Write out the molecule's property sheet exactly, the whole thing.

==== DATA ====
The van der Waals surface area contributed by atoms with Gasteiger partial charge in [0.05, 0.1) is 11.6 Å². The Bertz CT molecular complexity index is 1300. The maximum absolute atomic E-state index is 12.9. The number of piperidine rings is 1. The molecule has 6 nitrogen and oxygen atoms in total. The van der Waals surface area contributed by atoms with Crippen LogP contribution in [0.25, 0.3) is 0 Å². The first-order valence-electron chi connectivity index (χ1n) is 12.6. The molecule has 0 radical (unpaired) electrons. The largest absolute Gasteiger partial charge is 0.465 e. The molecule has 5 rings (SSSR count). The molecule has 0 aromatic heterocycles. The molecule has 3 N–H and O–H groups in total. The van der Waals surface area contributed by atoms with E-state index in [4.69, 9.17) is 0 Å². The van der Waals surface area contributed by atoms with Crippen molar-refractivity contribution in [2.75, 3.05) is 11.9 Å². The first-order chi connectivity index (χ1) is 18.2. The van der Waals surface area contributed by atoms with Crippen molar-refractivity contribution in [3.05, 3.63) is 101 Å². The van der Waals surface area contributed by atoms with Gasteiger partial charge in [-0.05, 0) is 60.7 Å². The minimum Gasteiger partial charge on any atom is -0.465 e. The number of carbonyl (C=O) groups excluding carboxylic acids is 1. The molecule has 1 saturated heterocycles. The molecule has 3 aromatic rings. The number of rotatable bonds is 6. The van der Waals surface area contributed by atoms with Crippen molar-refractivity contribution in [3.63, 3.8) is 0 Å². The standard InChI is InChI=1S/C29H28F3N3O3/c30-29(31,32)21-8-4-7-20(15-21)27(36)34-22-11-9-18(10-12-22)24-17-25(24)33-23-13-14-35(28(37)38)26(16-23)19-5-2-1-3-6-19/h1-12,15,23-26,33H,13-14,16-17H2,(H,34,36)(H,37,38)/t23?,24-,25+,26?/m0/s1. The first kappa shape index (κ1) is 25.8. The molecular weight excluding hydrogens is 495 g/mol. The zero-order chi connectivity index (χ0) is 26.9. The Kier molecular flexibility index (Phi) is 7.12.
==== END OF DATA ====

The van der Waals surface area contributed by atoms with Gasteiger partial charge in [0.05, 0.1) is 11.6 Å². The Bertz CT molecular complexity index is 1300. The maximum absolute atomic E-state index is 12.9. The number of piperidine rings is 1. The molecule has 6 nitrogen and oxygen atoms in total. The van der Waals surface area contributed by atoms with Crippen LogP contribution in [0.25, 0.3) is 0 Å². The first-order valence-electron chi connectivity index (χ1n) is 12.6. The molecule has 0 radical (unpaired) electrons. The largest absolute Gasteiger partial charge is 0.465 e. The molecule has 5 rings (SSSR count). The molecule has 0 aromatic heterocycles. The molecule has 3 N–H and O–H groups in total. The van der Waals surface area contributed by atoms with E-state index in [4.69, 9.17) is 0 Å². The van der Waals surface area contributed by atoms with Crippen molar-refractivity contribution in [2.75, 3.05) is 11.9 Å². The first-order chi connectivity index (χ1) is 18.2. The van der Waals surface area contributed by atoms with Crippen molar-refractivity contribution in [3.05, 3.63) is 101 Å². The van der Waals surface area contributed by atoms with Gasteiger partial charge in [-0.05, 0) is 60.7 Å². The minimum Gasteiger partial charge on any atom is -0.465 e. The number of carbonyl (C=O) groups excluding carboxylic acids is 1. The molecule has 1 saturated heterocycles. The molecule has 3 aromatic rings. The number of rotatable bonds is 6. The van der Waals surface area contributed by atoms with Crippen molar-refractivity contribution in [3.63, 3.8) is 0 Å². The standard InChI is InChI=1S/C29H28F3N3O3/c30-29(31,32)21-8-4-7-20(15-21)27(36)34-22-11-9-18(10-12-22)24-17-25(24)33-23-13-14-35(28(37)38)26(16-23)19-5-2-1-3-6-19/h1-12,15,23-26,33H,13-14,16-17H2,(H,34,36)(H,37,38)/t23?,24-,25+,26?/m0/s1. The first kappa shape index (κ1) is 25.8. The molecular weight excluding hydrogens is 495 g/mol. The zero-order chi connectivity index (χ0) is 26.9. The Kier molecular flexibility index (Phi) is 7.12.